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K.M. Kunjuraman Vs. Tahsildar, Chirayinkil Taluq and anr. - Court Judgment

LegalCrystal Citation
SubjectDirect Taxation
CourtKerala High Court
Decided On
Case NumberOriginal Petn. No. 87 of 1956 (T)
Judge
Reported inAIR1959Ker341; [1958]34ITR169(Ker)
ActsIncome-tax Act, 1922 - Sections 46(2); Travancore-Cochin Revenue Recovery Act - Sections 62
AppellantK.M. Kunjuraman
RespondentTahsildar, Chirayinkil Taluq and anr.
Appellant Advocate V. Sankarasubramonia Iyer and; P. Sukumaran Nair, Advs.
Respondent Advocate V. Gopalakrishna Rao, Adv. for 2nd Respondent
DispositionPetition dismissed
Cases ReferredAli Ahmed v. Collector of Bombay.
Excerpt:
- - in our opinion the proviso does not indicate a different and alternative mode of recovery of the certified amount of tax but only confers additional powers on the collector for the better and more effective application of the only mode of recovery authorised by the body of sub-section (2) of section 46, viewed in this light, there is no question of the possibility of any discrimination at all. the object of the provision would appear to be to realise arrears of tax and to realise them effectively and swiftly......proceed to recover from such assessee the amount specified therein as if it were an arrear of land revenue.provided that without prejudice to any other powers of the collector in this behalf, he shall for the purpose of recovering the said amount have the powers which under the code of civil procedure, 1908 (act v of 1908) a civil court has for the purpose of the recovery of an amount due under a decree. .....' this section came up for construction before the supreme court in purushottam v. b.m. desai, (s) air 1950 s.c. 20 and it was held:'all that the sub-section directs the collector to do is to proceed to recover the certified amount as if it were an arrear of land revenue, that is to say, he is to adopt the procedure prescribed by the appropriate law of his state for the.....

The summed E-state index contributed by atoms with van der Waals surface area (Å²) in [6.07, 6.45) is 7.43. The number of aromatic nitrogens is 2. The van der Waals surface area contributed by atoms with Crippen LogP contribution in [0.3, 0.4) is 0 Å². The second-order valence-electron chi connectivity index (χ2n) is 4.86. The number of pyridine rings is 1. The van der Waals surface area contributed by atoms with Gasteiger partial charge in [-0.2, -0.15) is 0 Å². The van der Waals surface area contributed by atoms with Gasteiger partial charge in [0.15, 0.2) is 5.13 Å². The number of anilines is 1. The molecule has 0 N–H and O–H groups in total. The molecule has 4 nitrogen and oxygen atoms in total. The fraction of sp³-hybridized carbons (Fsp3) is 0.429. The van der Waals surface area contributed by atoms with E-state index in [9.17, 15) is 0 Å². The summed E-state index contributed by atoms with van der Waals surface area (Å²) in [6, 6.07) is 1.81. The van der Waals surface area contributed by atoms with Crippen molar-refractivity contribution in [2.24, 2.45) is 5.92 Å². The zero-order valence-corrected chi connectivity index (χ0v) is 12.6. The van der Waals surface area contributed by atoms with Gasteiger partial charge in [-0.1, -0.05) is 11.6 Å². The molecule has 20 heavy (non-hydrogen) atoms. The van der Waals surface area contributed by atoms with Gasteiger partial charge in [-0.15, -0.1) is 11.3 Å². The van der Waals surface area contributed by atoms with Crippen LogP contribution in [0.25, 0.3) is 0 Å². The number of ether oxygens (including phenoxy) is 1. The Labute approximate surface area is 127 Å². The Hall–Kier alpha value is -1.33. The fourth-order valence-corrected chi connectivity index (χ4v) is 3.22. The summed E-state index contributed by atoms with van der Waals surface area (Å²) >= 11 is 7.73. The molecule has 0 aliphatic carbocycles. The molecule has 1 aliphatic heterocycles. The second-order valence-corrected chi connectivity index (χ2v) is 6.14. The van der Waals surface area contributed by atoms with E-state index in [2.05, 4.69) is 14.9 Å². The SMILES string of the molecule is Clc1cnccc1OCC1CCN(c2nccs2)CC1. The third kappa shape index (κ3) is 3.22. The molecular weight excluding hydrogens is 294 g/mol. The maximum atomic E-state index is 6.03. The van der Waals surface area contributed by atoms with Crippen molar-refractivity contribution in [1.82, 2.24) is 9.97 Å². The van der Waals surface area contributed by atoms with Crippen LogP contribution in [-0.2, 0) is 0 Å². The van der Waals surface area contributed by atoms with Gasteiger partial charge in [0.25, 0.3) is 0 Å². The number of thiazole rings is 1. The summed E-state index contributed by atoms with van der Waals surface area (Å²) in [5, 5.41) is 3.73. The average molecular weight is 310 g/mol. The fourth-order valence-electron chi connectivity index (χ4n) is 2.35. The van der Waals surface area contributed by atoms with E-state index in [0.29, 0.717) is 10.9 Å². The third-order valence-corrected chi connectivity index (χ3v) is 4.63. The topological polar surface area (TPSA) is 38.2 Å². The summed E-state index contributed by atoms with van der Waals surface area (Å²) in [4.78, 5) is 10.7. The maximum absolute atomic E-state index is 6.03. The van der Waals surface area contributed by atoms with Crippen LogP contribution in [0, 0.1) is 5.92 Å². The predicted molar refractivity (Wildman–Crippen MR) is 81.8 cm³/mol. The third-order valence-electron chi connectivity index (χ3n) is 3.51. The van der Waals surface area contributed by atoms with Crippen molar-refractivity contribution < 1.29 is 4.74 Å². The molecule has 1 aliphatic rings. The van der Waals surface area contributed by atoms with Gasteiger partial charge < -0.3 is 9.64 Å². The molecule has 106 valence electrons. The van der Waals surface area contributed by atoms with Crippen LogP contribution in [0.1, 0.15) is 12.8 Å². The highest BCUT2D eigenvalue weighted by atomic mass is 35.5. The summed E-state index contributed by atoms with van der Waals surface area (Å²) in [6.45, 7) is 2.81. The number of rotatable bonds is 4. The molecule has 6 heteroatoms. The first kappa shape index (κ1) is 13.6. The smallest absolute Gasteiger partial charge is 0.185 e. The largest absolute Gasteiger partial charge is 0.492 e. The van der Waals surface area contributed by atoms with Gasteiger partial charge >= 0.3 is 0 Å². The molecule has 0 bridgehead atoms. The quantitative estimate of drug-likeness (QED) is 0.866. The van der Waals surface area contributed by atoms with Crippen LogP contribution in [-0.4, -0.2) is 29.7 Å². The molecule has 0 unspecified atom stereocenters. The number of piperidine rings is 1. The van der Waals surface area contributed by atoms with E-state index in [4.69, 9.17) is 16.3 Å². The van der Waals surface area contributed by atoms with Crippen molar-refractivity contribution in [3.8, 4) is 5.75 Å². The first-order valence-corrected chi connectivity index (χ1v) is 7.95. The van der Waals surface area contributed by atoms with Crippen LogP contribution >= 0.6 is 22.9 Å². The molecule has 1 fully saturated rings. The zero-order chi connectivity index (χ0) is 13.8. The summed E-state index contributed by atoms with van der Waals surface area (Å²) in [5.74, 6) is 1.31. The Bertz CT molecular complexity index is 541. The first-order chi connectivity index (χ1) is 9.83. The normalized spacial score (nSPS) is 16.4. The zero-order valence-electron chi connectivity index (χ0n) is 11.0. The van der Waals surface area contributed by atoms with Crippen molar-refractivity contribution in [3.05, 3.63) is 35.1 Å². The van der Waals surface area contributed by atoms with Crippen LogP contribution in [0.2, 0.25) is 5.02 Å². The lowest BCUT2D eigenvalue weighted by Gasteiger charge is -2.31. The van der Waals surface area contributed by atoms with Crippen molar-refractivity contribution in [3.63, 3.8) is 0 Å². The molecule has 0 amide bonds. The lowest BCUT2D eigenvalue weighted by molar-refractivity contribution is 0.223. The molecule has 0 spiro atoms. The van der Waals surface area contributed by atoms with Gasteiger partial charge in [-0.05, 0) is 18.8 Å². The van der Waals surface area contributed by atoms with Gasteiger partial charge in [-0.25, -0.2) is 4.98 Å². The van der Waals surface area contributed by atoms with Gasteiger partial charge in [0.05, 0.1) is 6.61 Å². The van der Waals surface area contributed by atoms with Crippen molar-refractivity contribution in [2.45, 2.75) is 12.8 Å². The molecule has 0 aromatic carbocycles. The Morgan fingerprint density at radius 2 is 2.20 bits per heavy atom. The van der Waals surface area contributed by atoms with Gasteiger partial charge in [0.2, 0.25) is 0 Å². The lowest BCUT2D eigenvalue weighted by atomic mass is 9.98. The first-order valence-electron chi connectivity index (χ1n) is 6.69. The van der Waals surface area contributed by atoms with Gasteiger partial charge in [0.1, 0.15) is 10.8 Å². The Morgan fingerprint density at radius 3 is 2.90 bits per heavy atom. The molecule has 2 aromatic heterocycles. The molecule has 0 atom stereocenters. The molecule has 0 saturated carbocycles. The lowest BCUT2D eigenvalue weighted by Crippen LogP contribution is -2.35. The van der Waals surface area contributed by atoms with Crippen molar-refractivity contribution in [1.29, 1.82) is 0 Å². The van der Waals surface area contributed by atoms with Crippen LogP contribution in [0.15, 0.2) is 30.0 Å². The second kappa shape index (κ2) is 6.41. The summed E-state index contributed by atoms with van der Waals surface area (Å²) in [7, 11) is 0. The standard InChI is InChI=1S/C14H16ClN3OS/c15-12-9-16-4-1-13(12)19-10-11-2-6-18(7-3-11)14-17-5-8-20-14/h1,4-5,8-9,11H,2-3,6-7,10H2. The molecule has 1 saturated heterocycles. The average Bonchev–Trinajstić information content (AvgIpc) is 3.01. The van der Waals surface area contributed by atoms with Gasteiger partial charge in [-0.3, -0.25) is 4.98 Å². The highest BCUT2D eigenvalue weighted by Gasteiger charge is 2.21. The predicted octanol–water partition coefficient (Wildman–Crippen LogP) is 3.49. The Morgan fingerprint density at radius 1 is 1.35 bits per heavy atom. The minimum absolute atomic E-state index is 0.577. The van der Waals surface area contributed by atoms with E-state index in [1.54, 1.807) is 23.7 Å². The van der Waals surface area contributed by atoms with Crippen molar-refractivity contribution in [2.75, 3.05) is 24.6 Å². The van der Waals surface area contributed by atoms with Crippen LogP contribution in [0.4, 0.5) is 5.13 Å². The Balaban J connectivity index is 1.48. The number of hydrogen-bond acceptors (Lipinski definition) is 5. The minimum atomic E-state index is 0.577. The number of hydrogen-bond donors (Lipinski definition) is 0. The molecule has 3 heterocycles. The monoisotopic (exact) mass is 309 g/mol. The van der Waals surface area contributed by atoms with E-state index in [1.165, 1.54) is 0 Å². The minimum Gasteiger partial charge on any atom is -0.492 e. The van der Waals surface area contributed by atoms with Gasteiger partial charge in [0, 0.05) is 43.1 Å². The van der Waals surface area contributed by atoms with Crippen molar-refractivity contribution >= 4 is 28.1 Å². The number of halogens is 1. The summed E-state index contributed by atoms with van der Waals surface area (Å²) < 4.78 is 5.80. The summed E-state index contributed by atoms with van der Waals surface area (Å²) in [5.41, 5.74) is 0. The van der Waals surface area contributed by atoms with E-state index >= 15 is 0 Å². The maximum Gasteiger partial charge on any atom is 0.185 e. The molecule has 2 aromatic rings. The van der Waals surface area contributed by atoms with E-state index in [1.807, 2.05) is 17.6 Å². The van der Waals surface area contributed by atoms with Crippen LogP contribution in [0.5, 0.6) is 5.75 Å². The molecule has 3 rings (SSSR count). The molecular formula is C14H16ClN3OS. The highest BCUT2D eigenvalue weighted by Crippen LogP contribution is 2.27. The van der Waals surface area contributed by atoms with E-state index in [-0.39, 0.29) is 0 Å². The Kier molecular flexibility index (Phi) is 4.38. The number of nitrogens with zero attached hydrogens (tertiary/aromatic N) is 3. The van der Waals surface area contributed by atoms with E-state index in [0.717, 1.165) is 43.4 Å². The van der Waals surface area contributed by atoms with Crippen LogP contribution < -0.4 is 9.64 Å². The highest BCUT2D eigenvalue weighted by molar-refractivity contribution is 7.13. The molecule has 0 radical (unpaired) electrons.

Judgment:
ORDER

T.K. Joseph, J.

1. This is an application under Article 229 of the Constitution for the issue of writs in the nature of quo warranto, prohibition and certiorari, to quash proceedings taken by the 1st Respondent, the Tahsildar of Chirayinkil, under the Travancore-Cochin Revenue Recovery Act for recovery of income-tax due from the petitioner. The 2nd Respondent is the Income Tax Officer, Trivandrum, who assessed the petitioner to income-tax. The Tahsildar had attached the properties of the petitioner and this application was filed when the properties were brought to sale. The petitioner's case is that under Section 46(2) of the Indian Income Tax Act the Collector alone can take proceedings under the Revenue Recovery Act for recovery of' income-tax and he cannot delegate that function to the Tahsildar. ' The application is opposed by the 2nd Respondent.

2. The objection regarding the validity of the proceedings taken by the 1st Respondent is that under the proviso to Section 46(2) The Collector is invested with powers of a civil court and he cannot therefore delegate the collection of tax to the Tahsildar. Section 46(2) provides as follows:

'(2) The Income-tax Officer may forward to the Collector a certificate under his signature specifying the amount of arrears due from an assessee, and the Collector, on receipt of such certificate shall proceed to recover from such assessee the amount specified therein as if it were an arrear of land revenue.

Provided that without prejudice to any other powers of the Collector in this behalf, he shall for the purpose of recovering the said amount have the powers which under the Code of Civil Procedure, 1908 (Act V of 1908) a Civil Court has for the purpose of the recovery of an amount due under a decree. .....'

This section came up for construction before the Supreme Court in Purushottam v. B.M. Desai, (S) AIR 1950 S.C. 20 and it was held: